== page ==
Renovation costs vary depending on your home’s condition and your preferences. Some fixes are voluntary, while others are essential. That gorgeous granite countertop? Classy, but expensive. You have the power to mitigate renovation costs with a few simple choices. Work within your budget and don’t get starry-eyed at interior design shows. Your time will come! Patience is key when upgrading, so don’t rush to get it all done at the start of your homeownership journey. 

The average home costs anywhere between $15,000 to $400,000 to renovate. But keep in mind, foundational and structural issues will cost a lot more than your average floor job. That’s where home inspections come in handy, to make you aware of significant issues before you buy. 

Pro tips: 

  • Don’t do all renovations at once. Start slow and space out renovations over time. 
  • Try using YouTube to DIY small fixes — get professionals for the big stuff. 
  • Look for any signs of water damage and inquire with the seller before buying. 
  • Consider a renovation loan for crucial larger projects, if necessary.

3. Furniture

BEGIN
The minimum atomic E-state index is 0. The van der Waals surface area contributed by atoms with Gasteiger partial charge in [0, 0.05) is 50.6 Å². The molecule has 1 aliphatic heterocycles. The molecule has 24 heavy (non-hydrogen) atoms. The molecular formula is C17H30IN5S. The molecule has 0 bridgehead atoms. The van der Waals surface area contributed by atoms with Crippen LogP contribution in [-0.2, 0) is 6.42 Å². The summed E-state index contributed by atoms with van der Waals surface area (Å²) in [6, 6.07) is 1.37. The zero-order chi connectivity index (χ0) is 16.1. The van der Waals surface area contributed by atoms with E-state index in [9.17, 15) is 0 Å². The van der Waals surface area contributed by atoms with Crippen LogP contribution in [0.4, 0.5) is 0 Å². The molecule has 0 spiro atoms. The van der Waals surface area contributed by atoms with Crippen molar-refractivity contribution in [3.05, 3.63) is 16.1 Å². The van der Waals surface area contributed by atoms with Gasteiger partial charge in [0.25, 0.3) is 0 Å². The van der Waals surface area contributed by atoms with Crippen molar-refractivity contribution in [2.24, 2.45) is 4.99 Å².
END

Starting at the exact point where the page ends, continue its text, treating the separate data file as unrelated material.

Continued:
OK, so you’re not expecting marble vanities or Persian rugs — but furniture will still set your budget back. Even IKEA raised prices around 10% across the board, and 80% for select products! 

But outside of inflation, furnishing an entire house or condo still isn’t cheap. Let’s say you’re working with a one-bedroom, 500-sq.ft condo. 

You’ll need to save up for: 

  • Appliances: If you’re buying a condo, you’re usually set for the main appliances. But if they aren’t working well, replacing a basic oven and refrigerator will cost you at least $2,500. So try to ensure these are in working order before purchasing.
  • Couches and entertainment: An average couch (three seats, not a love seat) will cost you around $1,000 on the cheaper side. If you’re dreaming of a modern CB2 piece or high-end velvet sectional, you might spend between $1,500-$4,000.